NFLer's death hits home

JIM BENDER -- Winnipeg Sun

, Last Updated: 9:15 AM ET

When another one of their own bites the dust, the entire brotherhood of offensive linemen shudders.

San Francisco's Thomas Herrion was the latest O-lineman to die of undetermined causes after exerting his 6-foot-3, 310-pound body on the football field during an NFL exhibition game last Saturday. Just a few years ago, Minnesota offensive lineman Korey Stringer died due to heat-related causes.

"There's definitely a concern," veteran Winnipeg guard Matt Sheridan said yesterday. "As big guys, the extreme heat and humidity does have more of a toll on us when we're out there and doing the kind of exertion we are.

"Our coaching staff and our training staff are very, very conscientious of that and are on top of things, and make sure that we stay hydrated."

CLOSE EYE ON WEATHER

Sheridan is the biggest Bomber starter, listed at 6-foot-4 and 340 pounds, and keeps a close eye on weather forecasts.

"We know what the circumstances are going to be like in Hamilton (on Friday)," he said, referring to where the Bombers play next. "They're calling for 34 degrees with 90% humidity so, at this point, we're really pushing the water into us to make sure we can stay healthy throughout the whole game without cramping or, God forbid, anything worse."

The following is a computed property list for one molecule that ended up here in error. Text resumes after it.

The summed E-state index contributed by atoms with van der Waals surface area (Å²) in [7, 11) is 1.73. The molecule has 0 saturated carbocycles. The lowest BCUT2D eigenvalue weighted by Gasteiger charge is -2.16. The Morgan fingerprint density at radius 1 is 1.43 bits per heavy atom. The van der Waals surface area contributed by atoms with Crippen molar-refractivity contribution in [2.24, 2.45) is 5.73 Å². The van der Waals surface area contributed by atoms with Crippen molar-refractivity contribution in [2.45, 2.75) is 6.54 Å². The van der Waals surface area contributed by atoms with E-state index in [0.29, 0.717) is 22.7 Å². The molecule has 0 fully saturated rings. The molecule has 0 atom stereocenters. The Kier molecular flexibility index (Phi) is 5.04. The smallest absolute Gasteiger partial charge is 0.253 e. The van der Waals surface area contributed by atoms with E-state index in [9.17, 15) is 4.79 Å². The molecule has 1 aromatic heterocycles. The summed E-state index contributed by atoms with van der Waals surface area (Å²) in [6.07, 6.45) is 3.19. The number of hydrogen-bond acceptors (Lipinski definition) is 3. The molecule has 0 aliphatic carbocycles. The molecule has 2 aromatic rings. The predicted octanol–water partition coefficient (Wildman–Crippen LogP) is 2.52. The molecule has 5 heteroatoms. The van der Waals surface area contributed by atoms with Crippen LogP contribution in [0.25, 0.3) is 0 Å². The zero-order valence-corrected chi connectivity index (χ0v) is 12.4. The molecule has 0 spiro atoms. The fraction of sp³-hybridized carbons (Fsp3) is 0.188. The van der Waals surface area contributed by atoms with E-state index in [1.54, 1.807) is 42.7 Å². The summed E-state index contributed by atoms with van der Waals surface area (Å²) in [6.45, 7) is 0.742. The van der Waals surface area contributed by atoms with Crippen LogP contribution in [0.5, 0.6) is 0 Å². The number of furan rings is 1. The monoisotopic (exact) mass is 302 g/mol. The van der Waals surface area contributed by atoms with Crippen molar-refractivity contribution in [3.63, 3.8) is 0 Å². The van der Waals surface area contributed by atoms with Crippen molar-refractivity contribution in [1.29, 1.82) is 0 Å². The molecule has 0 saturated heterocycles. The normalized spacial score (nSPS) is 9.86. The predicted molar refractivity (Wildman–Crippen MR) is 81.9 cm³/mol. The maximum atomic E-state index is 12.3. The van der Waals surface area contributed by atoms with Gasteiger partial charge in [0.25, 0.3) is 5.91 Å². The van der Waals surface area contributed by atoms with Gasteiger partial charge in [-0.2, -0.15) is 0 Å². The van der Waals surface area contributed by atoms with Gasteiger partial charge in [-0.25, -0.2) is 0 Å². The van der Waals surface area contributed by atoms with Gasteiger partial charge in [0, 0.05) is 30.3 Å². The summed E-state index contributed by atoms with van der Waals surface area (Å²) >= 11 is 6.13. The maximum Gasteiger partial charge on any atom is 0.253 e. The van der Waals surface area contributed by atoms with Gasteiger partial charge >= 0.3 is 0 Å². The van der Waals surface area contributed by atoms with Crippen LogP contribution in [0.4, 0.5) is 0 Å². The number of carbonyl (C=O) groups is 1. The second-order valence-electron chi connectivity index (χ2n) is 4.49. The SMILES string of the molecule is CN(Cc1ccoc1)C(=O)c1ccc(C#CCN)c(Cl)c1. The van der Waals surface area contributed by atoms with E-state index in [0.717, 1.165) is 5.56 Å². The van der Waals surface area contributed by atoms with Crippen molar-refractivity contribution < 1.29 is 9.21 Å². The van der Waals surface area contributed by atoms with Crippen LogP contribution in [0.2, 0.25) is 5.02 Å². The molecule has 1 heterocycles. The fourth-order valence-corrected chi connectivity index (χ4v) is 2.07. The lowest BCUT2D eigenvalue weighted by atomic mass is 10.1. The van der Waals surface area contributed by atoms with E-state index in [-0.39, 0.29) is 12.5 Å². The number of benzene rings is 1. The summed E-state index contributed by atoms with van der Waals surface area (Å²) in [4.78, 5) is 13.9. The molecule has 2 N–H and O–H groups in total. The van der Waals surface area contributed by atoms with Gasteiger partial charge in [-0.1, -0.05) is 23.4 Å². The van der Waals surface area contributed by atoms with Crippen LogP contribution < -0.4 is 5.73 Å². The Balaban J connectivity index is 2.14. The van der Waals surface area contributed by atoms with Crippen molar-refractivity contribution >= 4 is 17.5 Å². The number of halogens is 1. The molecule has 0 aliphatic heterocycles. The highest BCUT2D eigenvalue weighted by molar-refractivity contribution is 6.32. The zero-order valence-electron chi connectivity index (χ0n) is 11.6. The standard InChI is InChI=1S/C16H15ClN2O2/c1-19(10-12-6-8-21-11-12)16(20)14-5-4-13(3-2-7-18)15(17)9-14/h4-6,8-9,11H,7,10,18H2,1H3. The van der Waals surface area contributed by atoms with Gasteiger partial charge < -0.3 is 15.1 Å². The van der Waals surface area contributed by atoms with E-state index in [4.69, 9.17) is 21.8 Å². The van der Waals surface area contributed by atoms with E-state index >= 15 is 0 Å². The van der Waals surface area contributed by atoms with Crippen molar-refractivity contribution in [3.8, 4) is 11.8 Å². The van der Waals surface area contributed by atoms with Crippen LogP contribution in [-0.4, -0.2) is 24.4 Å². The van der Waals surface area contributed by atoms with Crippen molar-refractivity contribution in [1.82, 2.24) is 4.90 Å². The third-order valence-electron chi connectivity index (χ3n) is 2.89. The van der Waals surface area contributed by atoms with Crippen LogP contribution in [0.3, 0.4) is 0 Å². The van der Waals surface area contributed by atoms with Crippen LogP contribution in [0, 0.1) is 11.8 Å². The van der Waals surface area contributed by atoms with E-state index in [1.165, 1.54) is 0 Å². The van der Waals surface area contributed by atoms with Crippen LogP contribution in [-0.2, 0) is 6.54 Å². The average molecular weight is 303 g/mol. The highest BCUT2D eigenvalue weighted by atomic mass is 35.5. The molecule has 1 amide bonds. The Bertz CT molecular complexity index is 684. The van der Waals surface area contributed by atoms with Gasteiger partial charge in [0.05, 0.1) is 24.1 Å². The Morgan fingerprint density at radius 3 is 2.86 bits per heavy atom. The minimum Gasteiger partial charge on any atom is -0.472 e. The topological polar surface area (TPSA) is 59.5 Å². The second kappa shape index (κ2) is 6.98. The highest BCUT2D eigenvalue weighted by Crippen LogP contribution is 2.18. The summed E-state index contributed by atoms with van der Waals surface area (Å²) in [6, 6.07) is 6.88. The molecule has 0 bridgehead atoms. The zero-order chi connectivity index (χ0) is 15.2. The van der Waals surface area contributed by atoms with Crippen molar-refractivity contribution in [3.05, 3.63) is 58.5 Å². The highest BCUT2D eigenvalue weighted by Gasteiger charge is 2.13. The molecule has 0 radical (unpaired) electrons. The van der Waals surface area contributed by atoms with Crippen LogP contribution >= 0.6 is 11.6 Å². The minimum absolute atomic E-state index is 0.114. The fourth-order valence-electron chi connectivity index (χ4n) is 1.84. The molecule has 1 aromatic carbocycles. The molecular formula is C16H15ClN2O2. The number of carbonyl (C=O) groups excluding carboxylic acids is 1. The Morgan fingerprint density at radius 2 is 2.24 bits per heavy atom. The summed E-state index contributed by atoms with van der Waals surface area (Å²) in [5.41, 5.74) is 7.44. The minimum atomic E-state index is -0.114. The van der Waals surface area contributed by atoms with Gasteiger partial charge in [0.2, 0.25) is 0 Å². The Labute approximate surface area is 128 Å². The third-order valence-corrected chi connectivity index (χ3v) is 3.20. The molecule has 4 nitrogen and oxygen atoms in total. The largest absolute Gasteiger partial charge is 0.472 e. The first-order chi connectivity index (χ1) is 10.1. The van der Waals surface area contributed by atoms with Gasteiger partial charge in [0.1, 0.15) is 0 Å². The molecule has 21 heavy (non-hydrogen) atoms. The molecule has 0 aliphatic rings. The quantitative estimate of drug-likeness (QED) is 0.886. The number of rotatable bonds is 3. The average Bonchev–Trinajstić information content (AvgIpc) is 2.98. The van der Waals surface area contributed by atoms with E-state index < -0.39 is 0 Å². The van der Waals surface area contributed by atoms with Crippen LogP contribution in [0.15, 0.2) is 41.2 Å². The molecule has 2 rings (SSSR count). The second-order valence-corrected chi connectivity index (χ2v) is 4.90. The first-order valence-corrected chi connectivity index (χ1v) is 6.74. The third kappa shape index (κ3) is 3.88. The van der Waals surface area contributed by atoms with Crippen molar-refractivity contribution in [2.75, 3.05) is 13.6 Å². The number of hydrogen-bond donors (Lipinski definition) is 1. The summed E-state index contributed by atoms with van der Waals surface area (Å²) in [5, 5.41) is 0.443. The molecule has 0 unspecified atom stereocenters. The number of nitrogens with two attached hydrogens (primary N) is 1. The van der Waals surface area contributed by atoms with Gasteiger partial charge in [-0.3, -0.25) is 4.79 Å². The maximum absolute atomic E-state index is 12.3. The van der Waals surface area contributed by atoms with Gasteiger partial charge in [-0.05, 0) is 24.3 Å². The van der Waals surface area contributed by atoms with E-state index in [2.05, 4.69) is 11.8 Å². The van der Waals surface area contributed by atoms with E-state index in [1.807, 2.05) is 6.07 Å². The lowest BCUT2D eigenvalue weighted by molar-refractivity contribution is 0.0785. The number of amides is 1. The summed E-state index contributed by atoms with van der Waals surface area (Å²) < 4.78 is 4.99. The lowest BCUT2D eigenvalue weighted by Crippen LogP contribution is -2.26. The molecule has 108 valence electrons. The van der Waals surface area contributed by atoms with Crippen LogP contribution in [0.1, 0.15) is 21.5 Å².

Sheridan has never witnessed anything worse in either college or pro.

"Hopefully, I never will," he said. "It's part of our jobs to stay in shape, know how our bodies work and make sure that we are properly fed and are properly hydrated to go out there and perform.

"Unfortunately, it's been a few circumstances where big guys have ended up dying from it (heat) so, these incidents have definitely brought it to the forefront of people's concerns about athletes and athletics and the heat and humidity and stuff."

Bomber tackle Dan Goodspeed was in the NFL when Stringer died.

"And that was scary enough," said Goodspeed, listed at 6-foot-6 and 300 pounds. "I saw a couple of plays during the highlights and (Herrion) was doing fine. Then, during the team prayer, he just kind of goes down. That's another scary thing, especially for an O-lineman. I guess you never know.

"They always say that tomorrow's not promised and I guess not. But there are a lot of eye-opening things that makes you appreciate your family more every day."

But no pro expects to die on the field.

"In the last few years, there were some shocking situations like that and it stuns anyone involved in the sport," said Bomber head coach Jim Daley.

"He was a young man and to see a tragedy like that is very, very upsetting and it does concern anybody involved in this sport."

Daley, however, is certain that the 49ers trainers do everything possible to prevent such tragedies from occurring, just like the Bombers do.

"The reality is that you can take every degree of preparation to provide for the safety for your people as you can and sometimes, a tragedy will occur despite it," he said.

Apparently, the NFL is now experimenting with ways to cool players down during games.

"I saw something on TV a couple of months ago where they have developed this system for football players where they have tubing running throughout your pads," Sheridan said. "When you sit down on the bench, they plug you in and there's coolant running through your shoulder pads and it cools your core body temperature down."

That would be worth whatever it costs if it saves lives.


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